When Yifat Sela was hired to produce the Emunah Dance and Dramatic Arts
Festival, held in Givat Washington at end of October, she tried finding female
sound and lighting engineers.
“It was a women’s festival for religious
performers, and they didn’t want a man to watch them, especially because it’s
not just singing but also [married] women dancing without hair coverings,” she
The search was difficult, as most people that are trained in
this field are male. But she finally connected with EZsound, a Jerusalem-based
business that offers all-female crews for just such occasions. They sent her
Yael Hadrian, a photographer and cinematographer from Tel Aviv. The Emunah
festival was her first gig as a lighting technician.
“I do my own
lighting when I am shooting,” says Hadrian. “Then a friend of mine saw a post on
Facebook that EZsound was looking for a woman to do lighting for events, so I
EZsound was founded in 2004 by Ephraim Zuriel, now 24. He
built up the business slowly during his high-school years and brought in a
partner, Yitzchak Korchia, when he went into the army in 2007.
partners looked for a niche to differentiate EZsound from its competitors, and
that niche turned out to be female performers and productions. In 2009, they
became the permanent sound company for the religious women’s band Ashira and
picked up a few ulpanot and midrashot as clients. Several of these schools
expressed an interest in all-female crews, not only out of concern for men
seeing and hearing them perform at their productions but also because of the
physically close contact involved in tasks such as putting on microphones,
“I had a cousin at Emunah College [for women], which does
all sorts of performances, and I sent them a letter asking if anyone was
interested in learning this skill. I had dozens of replies – at least 50 – which
was mind-blowing. There was clearly a really strong demand for girls who had no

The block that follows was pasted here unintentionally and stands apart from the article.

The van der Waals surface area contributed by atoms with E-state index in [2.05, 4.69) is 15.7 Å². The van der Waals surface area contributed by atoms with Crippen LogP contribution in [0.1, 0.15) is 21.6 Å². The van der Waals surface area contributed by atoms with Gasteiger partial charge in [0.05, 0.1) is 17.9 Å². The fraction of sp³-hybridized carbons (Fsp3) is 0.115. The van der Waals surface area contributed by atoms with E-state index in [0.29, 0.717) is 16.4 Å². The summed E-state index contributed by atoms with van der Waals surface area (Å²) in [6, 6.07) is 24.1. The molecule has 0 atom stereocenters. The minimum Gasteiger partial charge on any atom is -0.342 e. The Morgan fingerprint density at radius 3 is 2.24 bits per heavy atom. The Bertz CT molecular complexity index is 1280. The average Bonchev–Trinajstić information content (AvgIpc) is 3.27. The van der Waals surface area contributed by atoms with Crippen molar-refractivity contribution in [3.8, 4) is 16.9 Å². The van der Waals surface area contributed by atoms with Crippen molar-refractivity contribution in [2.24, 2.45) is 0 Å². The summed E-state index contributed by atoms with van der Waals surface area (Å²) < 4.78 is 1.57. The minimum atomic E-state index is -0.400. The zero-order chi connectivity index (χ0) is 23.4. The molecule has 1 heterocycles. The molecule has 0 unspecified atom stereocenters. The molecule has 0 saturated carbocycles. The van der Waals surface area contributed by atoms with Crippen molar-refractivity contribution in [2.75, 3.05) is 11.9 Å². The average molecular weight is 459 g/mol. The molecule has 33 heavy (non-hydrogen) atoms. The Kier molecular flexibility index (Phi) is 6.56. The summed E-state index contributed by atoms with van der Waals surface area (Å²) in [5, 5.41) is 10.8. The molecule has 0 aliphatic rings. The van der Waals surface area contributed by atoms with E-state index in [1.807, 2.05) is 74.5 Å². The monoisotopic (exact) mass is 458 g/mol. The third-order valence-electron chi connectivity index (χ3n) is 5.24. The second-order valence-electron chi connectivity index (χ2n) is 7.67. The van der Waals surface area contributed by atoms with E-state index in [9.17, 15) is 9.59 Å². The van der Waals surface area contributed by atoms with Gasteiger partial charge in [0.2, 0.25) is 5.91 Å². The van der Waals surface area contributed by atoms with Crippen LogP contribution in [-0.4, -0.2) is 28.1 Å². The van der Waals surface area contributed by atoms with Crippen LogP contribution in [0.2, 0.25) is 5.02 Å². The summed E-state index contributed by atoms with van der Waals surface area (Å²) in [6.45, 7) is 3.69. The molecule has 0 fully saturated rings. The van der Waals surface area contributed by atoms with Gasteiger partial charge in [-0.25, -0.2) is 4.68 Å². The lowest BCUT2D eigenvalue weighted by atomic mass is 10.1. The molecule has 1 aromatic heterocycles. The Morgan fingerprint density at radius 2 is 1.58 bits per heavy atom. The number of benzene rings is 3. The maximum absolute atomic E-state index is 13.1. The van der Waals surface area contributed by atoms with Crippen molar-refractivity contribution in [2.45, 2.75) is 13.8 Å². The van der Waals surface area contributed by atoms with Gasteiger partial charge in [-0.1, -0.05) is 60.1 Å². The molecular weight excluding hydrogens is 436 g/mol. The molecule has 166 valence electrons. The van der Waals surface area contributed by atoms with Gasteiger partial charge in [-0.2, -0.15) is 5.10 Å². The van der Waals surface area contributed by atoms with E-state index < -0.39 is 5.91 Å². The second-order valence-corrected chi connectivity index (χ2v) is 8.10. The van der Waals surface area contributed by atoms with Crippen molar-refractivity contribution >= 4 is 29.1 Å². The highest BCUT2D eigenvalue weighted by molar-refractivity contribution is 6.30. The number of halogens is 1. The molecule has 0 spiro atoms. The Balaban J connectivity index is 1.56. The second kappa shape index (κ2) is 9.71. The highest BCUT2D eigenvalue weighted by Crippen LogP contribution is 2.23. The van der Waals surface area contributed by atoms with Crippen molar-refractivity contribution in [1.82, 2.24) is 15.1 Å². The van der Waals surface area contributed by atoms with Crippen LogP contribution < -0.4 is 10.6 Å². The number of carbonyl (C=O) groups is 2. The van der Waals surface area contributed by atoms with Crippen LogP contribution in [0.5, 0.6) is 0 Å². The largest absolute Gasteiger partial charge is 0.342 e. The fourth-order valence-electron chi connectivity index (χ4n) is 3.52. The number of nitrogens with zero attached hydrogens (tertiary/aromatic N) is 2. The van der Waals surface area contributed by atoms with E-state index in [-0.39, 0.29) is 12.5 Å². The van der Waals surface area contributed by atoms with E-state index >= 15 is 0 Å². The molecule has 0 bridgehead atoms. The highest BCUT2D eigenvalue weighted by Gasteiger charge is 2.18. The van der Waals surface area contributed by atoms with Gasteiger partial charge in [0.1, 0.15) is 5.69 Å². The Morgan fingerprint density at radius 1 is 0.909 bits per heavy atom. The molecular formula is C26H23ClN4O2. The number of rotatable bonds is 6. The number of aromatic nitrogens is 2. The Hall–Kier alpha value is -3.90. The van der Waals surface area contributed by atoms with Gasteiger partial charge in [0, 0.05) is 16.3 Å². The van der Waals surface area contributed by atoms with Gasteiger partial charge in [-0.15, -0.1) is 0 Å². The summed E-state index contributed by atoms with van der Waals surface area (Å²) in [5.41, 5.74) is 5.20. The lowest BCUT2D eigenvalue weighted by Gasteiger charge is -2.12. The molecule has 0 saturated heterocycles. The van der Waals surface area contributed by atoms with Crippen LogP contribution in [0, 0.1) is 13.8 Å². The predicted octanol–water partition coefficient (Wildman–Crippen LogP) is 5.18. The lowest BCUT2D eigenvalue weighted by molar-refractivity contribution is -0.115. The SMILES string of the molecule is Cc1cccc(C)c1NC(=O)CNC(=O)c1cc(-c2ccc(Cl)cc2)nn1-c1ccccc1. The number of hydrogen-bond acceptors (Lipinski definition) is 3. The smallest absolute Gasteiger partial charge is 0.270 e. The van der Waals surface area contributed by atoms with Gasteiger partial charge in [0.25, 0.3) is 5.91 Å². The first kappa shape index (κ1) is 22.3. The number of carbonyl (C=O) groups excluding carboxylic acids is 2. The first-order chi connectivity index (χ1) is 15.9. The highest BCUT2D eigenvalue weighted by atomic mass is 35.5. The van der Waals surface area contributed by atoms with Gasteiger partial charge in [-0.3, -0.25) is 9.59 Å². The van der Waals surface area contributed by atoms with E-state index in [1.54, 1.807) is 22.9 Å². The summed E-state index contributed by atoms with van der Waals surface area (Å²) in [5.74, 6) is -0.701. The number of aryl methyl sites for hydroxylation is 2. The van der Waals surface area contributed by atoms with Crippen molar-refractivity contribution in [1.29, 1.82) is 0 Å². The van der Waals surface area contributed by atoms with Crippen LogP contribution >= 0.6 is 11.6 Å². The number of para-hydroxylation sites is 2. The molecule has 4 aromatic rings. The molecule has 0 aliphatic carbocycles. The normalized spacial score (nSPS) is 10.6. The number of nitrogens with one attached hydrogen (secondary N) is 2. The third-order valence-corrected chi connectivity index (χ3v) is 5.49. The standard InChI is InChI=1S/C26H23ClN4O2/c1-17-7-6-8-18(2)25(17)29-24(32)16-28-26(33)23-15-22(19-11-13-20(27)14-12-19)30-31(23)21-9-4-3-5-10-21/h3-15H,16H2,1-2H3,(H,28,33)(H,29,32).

outlet for getting into this area. In the last few years, more and more
performances are female only, for a female-only crowd.
But the technical
side is lagging behind a bit,” he says.
EZsound now has several female
freelancers available on request, although it costs the client extra because a
male crew still is required to lug the gear.
“There’s really heavy
equipment, and you need upper body strength,” says Zuriel. “So we need a male
crew to set up the equipment even when we have a female to operate it. Some
clients are willing to pay more for this service, but it’s a difficult service
to offer in terms of staffing and fees. We try to find a balance so we don’t
need two full crews.”
Shlomit and Gadi Finegold have trained a few women
at the School of Sound Engineering and Music Production, part of their Pluto
Studios recording complex in Tel Aviv. Shlomit is the agent for the upand-
coming religious singer-songwriter Ruchama Ben-Yosef.
preferable to have a female sound engineer because when we do shows, there is a
certain atmosphere of only women in the audience. If a man is present, that
energy changes,” she says. “Sometimes we have no choice and have to hire a man,
so we ask him to make himself as inconspicuous as possible.”
Shlomit often needs to hire men just to convey the equipment.
“A lot of
these shows are not at regular music venues, so they don’t have their own sound
system and you have to bring it, and that requires men,” she explains. “If the
show is in an auditorium with a good sound system, all you need is somebody who
knows how to use the system.”
Gadi Finegold notes that there are usually
two women in each of the school’s groups of 19 students, but this year there are
“I think it is probably part of a trend because there are
more women artists performing only for women,” he says.
availability of female sound and lighting technicians is not widely
“Only several clients a year take advantage of this service,” says
Zuriel. “Because of the market, people don’t know to ask for a female crew. We
suggest it to many of our clients as a more suitable option. And if they’re
willing to pay more, they like this option.”
Sela says she checked with
many companies before finding what she sought through EZsound. Some of the
show’s organizers were skeptical about using Hadrian, whose prior experience was
in cinema, not dance.
“I saw that she is professional, and it worked out
nicely,” Sela says. “She helped out with the performers, and it was definitely
more comfortable for some of the groups of women who performed that night,” she